“I’m losing my grip and sliding down/ To the end of my rope” – End of My Rope
By the time the eighties limped to a merciful close, flash metal was being systematically ground into diamond dust on two ferociously prolific fronts. For better or worse, grunge was a direct reaction to a decades’ worth of pomp and circumstance, the sound of rock’n’roll righting itself and returning back to it’s ugly, primal, stripped-down roots. Alt-rock, on the other hand, had no interest in glam metal one way or the other. It just did its own thing, free of the cultural and stylistic restraints of the Hollywood glamour camp. They might’ve been both been cogs in the same big machine, but Sonic Youth and the Bulletboys were from different planets entirely.
And that’s just the way it went. So if you were in a long-haired, razzle-dazzle, Marshall stacks and hot wacks rock’n’roll band in the late 80s, you had some shit to figure out. Most flash metal bands were completely blind-sided, unaware that the next power ballad they were writing was actually their epitaph. A few tried to ride the wave, usually with tragi-comic results – see Def Lep’s Slang, Warrant’s Dog Eat Dog, or Kiss’s Carnival of Souls for a few high profile fizzles. It was a fool’s errand, really. Flash metal was an endless party, grunge was a one-way ticket to bummer-town. You don’t put David Lee Roth on Prozac, man. It was like that time Elvis met Nixon, or when the Sisters of Mercy toured with Public Enemy. The vibes were just too weird.
There were also a few glam bands that tried to outright reinvent themselves completely as grungy alt-rockers – remember White Lion’s rebrand as Freak of Nature, or when the Glorious Bankrobbers became Mental Hippie Blood? Jesus, remember Dee Snider’s Widowmaker? All that shit really happened. But in all these instances, it was older bands trying to stay relevant in a rapidly changing environment. There were a few bands that managed to straddle both worlds with relative ease, mostly because they didn’t give a fuck either way. The Front played psychedelic glam with grungy grit, Liquid Jesus were glittery Zep fetishists with a dark grunge underbelly, Underneath What? were both and neither all at once. Perhaps the most famous glam-grunge band was Mother Love Bone, a pitch-perfect blend of Hollywood and Seattle sunk, tragically, by grunge’s lethal self-destruct trigger.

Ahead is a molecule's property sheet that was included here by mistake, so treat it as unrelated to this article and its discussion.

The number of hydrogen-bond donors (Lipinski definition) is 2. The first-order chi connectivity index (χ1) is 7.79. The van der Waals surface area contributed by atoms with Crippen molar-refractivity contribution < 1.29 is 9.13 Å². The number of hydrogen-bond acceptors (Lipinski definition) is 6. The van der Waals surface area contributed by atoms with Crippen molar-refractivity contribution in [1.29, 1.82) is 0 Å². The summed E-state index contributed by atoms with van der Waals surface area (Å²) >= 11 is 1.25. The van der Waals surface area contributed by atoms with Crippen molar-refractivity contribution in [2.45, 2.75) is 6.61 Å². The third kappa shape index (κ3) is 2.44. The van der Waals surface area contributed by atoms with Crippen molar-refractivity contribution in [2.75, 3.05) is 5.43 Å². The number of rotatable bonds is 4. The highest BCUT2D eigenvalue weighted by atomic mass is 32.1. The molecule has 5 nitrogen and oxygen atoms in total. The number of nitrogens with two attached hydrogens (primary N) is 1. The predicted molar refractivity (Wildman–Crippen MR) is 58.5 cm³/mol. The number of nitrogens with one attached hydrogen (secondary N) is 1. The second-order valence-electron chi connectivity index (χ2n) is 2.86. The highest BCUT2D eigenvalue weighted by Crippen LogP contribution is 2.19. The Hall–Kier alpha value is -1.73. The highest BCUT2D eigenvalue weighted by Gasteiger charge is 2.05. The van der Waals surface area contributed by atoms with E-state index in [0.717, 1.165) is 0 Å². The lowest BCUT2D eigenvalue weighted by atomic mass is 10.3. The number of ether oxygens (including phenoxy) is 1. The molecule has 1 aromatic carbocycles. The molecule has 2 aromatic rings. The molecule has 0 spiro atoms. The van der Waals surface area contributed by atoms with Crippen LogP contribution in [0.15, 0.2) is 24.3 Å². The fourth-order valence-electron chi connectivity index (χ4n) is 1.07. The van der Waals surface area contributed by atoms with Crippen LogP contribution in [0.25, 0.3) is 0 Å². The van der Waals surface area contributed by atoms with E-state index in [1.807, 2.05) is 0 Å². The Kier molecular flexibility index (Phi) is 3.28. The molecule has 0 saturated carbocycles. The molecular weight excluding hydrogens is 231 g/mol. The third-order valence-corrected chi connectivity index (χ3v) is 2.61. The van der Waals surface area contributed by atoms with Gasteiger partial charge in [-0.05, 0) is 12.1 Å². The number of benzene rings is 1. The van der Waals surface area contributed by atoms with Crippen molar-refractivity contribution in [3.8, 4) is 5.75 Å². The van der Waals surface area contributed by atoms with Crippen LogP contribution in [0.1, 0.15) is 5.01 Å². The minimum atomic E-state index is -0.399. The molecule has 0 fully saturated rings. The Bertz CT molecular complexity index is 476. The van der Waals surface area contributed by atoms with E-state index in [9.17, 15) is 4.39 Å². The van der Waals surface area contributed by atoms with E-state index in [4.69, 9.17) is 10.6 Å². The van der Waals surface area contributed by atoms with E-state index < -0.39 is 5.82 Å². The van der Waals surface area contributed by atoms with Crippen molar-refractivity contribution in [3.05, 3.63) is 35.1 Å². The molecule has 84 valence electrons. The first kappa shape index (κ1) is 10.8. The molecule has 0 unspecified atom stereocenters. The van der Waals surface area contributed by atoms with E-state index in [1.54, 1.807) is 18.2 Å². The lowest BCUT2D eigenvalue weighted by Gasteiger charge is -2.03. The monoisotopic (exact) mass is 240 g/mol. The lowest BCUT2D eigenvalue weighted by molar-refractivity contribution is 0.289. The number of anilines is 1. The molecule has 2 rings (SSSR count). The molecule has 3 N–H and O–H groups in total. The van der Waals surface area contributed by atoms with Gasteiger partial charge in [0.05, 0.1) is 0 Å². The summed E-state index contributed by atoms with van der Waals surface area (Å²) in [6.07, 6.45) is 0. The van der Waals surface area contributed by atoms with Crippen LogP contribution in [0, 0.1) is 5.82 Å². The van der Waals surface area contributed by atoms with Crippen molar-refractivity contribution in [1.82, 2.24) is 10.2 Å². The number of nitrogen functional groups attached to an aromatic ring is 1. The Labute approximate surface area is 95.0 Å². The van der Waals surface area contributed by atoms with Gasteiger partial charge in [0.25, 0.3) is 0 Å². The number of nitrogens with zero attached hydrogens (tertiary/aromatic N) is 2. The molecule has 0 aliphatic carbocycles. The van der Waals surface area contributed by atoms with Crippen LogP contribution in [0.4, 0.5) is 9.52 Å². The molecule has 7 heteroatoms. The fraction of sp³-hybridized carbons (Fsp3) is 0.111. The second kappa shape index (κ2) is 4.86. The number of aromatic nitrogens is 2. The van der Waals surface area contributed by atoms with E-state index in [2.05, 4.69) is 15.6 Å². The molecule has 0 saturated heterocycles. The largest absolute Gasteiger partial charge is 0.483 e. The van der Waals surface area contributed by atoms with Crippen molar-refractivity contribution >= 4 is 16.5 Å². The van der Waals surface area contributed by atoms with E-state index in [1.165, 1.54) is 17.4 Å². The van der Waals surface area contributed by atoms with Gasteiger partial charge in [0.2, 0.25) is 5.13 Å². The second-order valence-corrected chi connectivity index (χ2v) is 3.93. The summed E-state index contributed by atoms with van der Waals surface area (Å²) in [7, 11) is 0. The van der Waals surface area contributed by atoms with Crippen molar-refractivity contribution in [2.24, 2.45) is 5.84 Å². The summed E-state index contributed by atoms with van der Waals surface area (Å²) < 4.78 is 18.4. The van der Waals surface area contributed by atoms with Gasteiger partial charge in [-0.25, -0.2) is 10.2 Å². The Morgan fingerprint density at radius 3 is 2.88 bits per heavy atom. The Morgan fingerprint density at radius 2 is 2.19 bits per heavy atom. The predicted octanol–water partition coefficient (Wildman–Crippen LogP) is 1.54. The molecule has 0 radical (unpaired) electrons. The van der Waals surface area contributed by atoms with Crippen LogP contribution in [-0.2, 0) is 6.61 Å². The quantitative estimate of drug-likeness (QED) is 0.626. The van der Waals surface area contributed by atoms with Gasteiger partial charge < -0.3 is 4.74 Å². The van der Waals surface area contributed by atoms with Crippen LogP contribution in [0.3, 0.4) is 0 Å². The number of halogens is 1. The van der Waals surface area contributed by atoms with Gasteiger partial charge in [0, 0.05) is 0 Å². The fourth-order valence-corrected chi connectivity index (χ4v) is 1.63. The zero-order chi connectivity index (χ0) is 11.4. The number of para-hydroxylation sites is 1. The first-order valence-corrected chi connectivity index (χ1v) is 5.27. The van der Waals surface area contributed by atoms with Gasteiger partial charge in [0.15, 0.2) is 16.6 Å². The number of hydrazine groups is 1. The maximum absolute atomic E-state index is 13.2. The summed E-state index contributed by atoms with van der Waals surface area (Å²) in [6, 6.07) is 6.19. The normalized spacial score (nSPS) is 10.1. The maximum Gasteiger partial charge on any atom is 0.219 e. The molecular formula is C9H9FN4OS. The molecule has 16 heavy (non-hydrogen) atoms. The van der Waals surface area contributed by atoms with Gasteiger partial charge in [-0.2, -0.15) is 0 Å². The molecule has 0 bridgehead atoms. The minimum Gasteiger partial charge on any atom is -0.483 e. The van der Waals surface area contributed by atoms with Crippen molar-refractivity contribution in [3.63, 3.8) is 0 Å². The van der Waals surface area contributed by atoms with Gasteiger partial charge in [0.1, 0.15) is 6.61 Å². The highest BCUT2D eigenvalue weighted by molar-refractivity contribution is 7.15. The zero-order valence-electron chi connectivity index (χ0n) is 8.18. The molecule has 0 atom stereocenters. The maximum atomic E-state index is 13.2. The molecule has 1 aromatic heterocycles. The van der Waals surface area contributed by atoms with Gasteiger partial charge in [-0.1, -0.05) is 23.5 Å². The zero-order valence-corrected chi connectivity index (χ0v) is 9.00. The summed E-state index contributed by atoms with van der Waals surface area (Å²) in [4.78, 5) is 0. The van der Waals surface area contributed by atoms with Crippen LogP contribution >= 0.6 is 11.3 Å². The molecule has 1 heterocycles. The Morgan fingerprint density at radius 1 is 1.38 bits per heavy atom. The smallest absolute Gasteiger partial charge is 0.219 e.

And then there was Asphalt Ballet. Ironically, if you ask frontman Gary Jeffries, he left the band before their second (and last) album Pigs because he was unhappy about record label pressure to “go grunge”, but Asphalt Ballet’s debut was already a masterpiece of grungy glam. There was no place to go, they were already there. Imagine a southern-fried frontman with a spectacularly gritty, bluesy snarl backed by leather-vested LA glam-slammers bashing out high-impact muscle rock with pitch-black themes about poverty, suicide, and street crime. That was Asphalt Ballet. They saw the 90s, the whole dark and dreary decade, and they were completely unafraid. They knew exactly how to walk that thorny path. They fucking got it, man. The fact that they were killed by the thing they helped create is some serious irony.
Jeffries was originally from Louisiana. Like a lot of off-the-radar screamers, he split his hometown for the west coast to find fame and fortune and stumbled into Asphalt Ballet on his way to an audition for Italian shredder Alex Masi’s band. Everything clicked, and the band joined the flash metal fray. In ’91 they released their self-titled debut and scored some buzz on lead single Soul Survives, a high-flying jammer full of flashy guitars and authentic back-alley grit. And then they hit the road on a Spinal Tap-esque doomed mission, touring with flash-industrial also-rans Shotgun Messiah for confused crowds and diminishing returns. And even though their album was already sufficiently grungy, the record label wanted darker and soggier. Jeffries wanted out. He quit mid-tour, and never looked back.
The rest of the band soldiered on, recruiting Tommy Dean on vocals and recording a seldom-heard follow-up, Pigs, before vanishing into the wilds of 90’s rock. Eventually Jeffries got back to his Louisiana roots and formed the bluesy Alligator Stew. The end. Nobody’s clamouring for an Asphalt Ballet reunion, least of all the dudes in the band. But that album remains one of the finest debuts of the 90s, a sterling example of a young and hungry hard rock band embracing a troubling new world with swagger and confidence. Along with Brad Sinsel’s War Babies, it’s a rare glimpse of the kind of dark, moody glam that only the early 90s could’ve spawned.
Next week: Drunks like me